Pierre Mille (1864-1941) was a noted French journalist. In the 1920’s Mille declared(a) that the argan tree, which grows in Morocco, Madeira and Azores was the last survivor of Plato’s Atlantis. He was an honorary member of Paul le Cour’s Atlantis Association.
José Viera y Clavijo (1731-1813) was a Catholic priest and considered to be one of the most outstanding Canarians of his day, who proposed in 1772/3 in a four-volume work on the history of the Canaries that the archipelago together with the Azores and Madeira were remnants of Atlantis, more than a century before Ignatius Donnelly advocated similar ideas.
An Atlantic Landbridge or landbridges have been proposed since the early 19th century.*One of the first to make this suggestion was John B. Newman in 1849[488.8], who wrote that “in former times an island of enormous dimensions, named Atlantis, stretched from the north-western coast of Africa across the Atlantic ocean and that over this continental tract both man and beast migrated westward.“*
The idea was initially put forward in order to explain the floral and faunal similarities shared by the Old World and the New World of the Americas. The hypothetical Atlantic landbridges also offered a possible route for the peopling of the Americas by Europeans and/or Africans. It was not long before the discovery of the Mid-Atlantic Ridge seemed to bring confirmation of this idea. Then it was suggested that Atlantis exist on this landbridge, which was destroyed by rising sea levels after the last Ice Age, leaving just the Azores, Madeira and a few other islands as remnants.
Voltaire (1694-1778) was the nom de plume of François-Marie Arouet, who was a prominent French philosopher and a prolific writer on a wide range of subjects with an estimated output of more than 2,000 books and pamphlets and 20,000 letters.
However, it appears that Voltaire was somewhat sceptical about the existence of Atlantis remarking in Essai sur le moeurs that “ if it were true that such a part of the world ever existed. Most likely it was none other than the island of Madeira.”
Anyone researching Atlantis might be advised to remember Voltaire’s aphorism which states that while “doubt is not a pleasant mental state, certainty is an absurd one.”
João de Almeida (1873-1953) was a Portuguese military officer who held the final rank of General. In 1901 he wrote his undergraduate thesis on the subject of Atlantis, which he published in 1931 as O Espírito da Raça Portuguesa na sua Expansão Além-Mar(a), where he identified the Atlantic archipelagos of the Azores, Madeiras and Canaries as the remnants of Atlantis. He included two hypothetical maps showing Atlantis as a very large landmass extending westward from mainland of Europe and North Africa and incorporating those three archipelagos as well as the British Isles.
Francisco Luís Pereira de Sousa (1870-1931) was born in Funchal, the capital of the mid-Atlantic Portuguese archipelago of Madeira. He was a geologist by profession and is well known for his 1914 study of the devastating Lisbon earthquake of 1755. He speculated(a) that this tragic event might have been the last ‘gasp’ of a sunken Atlantis. He also suggested that Atlantis had originally occupied most of the Atlantic, linking Africa, Europe and America. He considered the Canaries and his native Madeira to be present-day remnants of Plato’s island.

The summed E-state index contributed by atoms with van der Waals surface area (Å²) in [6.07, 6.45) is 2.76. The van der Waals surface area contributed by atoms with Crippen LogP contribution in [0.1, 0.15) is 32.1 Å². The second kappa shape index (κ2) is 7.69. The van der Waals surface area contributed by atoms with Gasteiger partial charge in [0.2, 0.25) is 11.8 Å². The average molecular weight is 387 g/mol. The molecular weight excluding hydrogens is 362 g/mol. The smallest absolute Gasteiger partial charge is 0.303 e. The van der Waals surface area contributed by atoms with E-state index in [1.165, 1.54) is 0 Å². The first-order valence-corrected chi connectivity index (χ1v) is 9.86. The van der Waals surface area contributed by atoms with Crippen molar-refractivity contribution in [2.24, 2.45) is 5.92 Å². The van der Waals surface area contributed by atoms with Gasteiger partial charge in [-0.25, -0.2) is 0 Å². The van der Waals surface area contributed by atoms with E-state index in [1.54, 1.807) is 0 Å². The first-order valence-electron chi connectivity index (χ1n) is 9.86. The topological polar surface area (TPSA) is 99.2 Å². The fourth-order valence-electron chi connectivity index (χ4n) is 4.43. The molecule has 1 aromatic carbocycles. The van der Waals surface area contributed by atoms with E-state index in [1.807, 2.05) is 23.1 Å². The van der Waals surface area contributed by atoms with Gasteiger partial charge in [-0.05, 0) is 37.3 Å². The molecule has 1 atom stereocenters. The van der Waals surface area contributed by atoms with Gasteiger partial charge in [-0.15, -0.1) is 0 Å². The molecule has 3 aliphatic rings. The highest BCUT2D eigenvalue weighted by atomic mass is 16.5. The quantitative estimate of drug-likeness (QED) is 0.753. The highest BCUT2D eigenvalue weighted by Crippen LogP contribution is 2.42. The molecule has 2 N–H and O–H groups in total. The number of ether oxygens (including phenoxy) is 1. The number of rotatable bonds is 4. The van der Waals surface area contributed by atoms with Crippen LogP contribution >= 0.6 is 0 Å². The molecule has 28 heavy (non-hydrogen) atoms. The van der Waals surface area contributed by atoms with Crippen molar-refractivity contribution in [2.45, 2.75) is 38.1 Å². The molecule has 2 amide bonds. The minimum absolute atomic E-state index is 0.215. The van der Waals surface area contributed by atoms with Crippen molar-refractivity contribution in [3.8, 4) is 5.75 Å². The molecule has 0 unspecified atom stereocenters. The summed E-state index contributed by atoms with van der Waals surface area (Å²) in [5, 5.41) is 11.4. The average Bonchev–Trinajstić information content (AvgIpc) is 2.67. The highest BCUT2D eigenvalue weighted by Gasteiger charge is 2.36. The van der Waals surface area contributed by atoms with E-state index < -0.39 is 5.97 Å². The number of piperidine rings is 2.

Bodie Hodge is a Christian fundamentalist writer with The Museum of Creation in Kentucky and its propaganda wing Answers in Genesis(a). In March 2010 he raised a few eyebrows when he ventured to discuss the existence of Plato’s Atlantis and its compatibility with the Bible(b). He concluded that if it had existed, it had been located in the Atlantic with its remnants being the Azores, Madeira or the Canaries. He also calculated its demise to have occurred between 1818 BC and 600 BC.
A rather harsh review of Hodge’s output is to be found on the RationalWiki website(c).
The Cart-Ruts of Malta are one of the many remarkable archaeological features of the archipelago. Unfortunately, the local authorities have not done all they could to ensure their preservation. Cart-ruts are also found in other countries but in nothing like the numbers found on Malta.
An article written in 1904(h) describes a visit to the Madeiras where the writer travelled on a sled drawn by oxen, while Alexander Braghine describes how Paul le Cour visited the Azores and noted that the natives there used ‘sledges’ rather than wheeled vehicles and greased the runners to assist movement, similar to the practice on the Madeiras. A more recent paper(s) by Félix Rodrigues of Azores University discusses in detail cartruts found on Terceira Island in the Azores. Other papers(w)(x) on the Academia.edu website discuss ‘ruts’ on Lanzarote in the Canaries.